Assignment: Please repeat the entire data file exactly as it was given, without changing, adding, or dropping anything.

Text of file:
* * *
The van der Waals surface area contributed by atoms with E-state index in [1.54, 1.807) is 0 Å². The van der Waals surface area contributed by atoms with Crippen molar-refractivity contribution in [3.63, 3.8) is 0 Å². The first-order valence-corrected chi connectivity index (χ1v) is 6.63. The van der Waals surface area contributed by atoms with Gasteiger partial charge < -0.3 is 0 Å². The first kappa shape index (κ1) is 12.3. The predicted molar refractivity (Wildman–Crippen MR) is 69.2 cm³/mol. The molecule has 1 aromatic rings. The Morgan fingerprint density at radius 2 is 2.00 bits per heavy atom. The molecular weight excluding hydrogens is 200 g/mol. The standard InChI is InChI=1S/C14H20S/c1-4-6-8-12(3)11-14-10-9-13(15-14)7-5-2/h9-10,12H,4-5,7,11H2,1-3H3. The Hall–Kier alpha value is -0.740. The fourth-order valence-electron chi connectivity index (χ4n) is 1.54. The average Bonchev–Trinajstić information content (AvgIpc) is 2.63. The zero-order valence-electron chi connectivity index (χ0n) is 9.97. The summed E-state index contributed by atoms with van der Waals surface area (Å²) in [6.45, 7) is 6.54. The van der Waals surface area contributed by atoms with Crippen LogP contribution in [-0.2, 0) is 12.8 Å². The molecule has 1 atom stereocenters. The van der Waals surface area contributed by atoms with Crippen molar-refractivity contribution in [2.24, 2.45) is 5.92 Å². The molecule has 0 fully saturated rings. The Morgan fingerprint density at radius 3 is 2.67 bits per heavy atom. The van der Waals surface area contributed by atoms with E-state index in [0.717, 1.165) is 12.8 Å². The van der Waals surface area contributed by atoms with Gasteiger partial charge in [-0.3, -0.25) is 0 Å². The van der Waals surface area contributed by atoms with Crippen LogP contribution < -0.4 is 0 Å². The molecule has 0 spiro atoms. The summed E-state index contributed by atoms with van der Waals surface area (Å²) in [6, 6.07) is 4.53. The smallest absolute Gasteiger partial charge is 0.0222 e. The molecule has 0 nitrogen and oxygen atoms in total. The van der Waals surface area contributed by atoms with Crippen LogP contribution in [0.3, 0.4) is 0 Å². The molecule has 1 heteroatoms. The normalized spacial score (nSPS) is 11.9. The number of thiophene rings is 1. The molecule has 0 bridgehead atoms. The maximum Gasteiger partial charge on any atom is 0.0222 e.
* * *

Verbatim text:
The van der Waals surface area contributed by atoms with E-state index in [1.54, 1.807) is 0 Å². The van der Waals surface area contributed by atoms with Crippen molar-refractivity contribution in [3.63, 3.8) is 0 Å². The first-order valence-corrected chi connectivity index (χ1v) is 6.63. The van der Waals surface area contributed by atoms with Gasteiger partial charge < -0.3 is 0 Å². The first kappa shape index (κ1) is 12.3. The predicted molar refractivity (Wildman–Crippen MR) is 69.2 cm³/mol. The molecule has 1 aromatic rings. The Morgan fingerprint density at radius 2 is 2.00 bits per heavy atom. The molecular weight excluding hydrogens is 200 g/mol. The standard InChI is InChI=1S/C14H20S/c1-4-6-8-12(3)11-14-10-9-13(15-14)7-5-2/h9-10,12H,4-5,7,11H2,1-3H3. The Hall–Kier alpha value is -0.740. The fourth-order valence-electron chi connectivity index (χ4n) is 1.54. The average Bonchev–Trinajstić information content (AvgIpc) is 2.63. The zero-order valence-electron chi connectivity index (χ0n) is 9.97. The summed E-state index contributed by atoms with van der Waals surface area (Å²) in [6.45, 7) is 6.54. The van der Waals surface area contributed by atoms with Crippen LogP contribution in [-0.2, 0) is 12.8 Å². The molecule has 1 atom stereocenters. The van der Waals surface area contributed by atoms with Crippen molar-refractivity contribution in [2.24, 2.45) is 5.92 Å². The molecule has 0 fully saturated rings. The Morgan fingerprint density at radius 3 is 2.67 bits per heavy atom. The van der Waals surface area contributed by atoms with E-state index in [0.717, 1.165) is 12.8 Å². The van der Waals surface area contributed by atoms with Gasteiger partial charge in [-0.3, -0.25) is 0 Å². The van der Waals surface area contributed by atoms with Crippen LogP contribution < -0.4 is 0 Å². The molecule has 0 spiro atoms. The summed E-state index contributed by atoms with van der Waals surface area (Å²) in [6, 6.07) is 4.53. The smallest absolute Gasteiger partial charge is 0.0222 e. The molecule has 0 nitrogen and oxygen atoms in total. The van der Waals surface area contributed by atoms with Crippen LogP contribution in [0.3, 0.4) is 0 Å². The molecule has 1 heteroatoms. The normalized spacial score (nSPS) is 11.9. The number of thiophene rings is 1. The molecule has 0 bridgehead atoms. The maximum Gasteiger partial charge on any atom is 0.0222 e.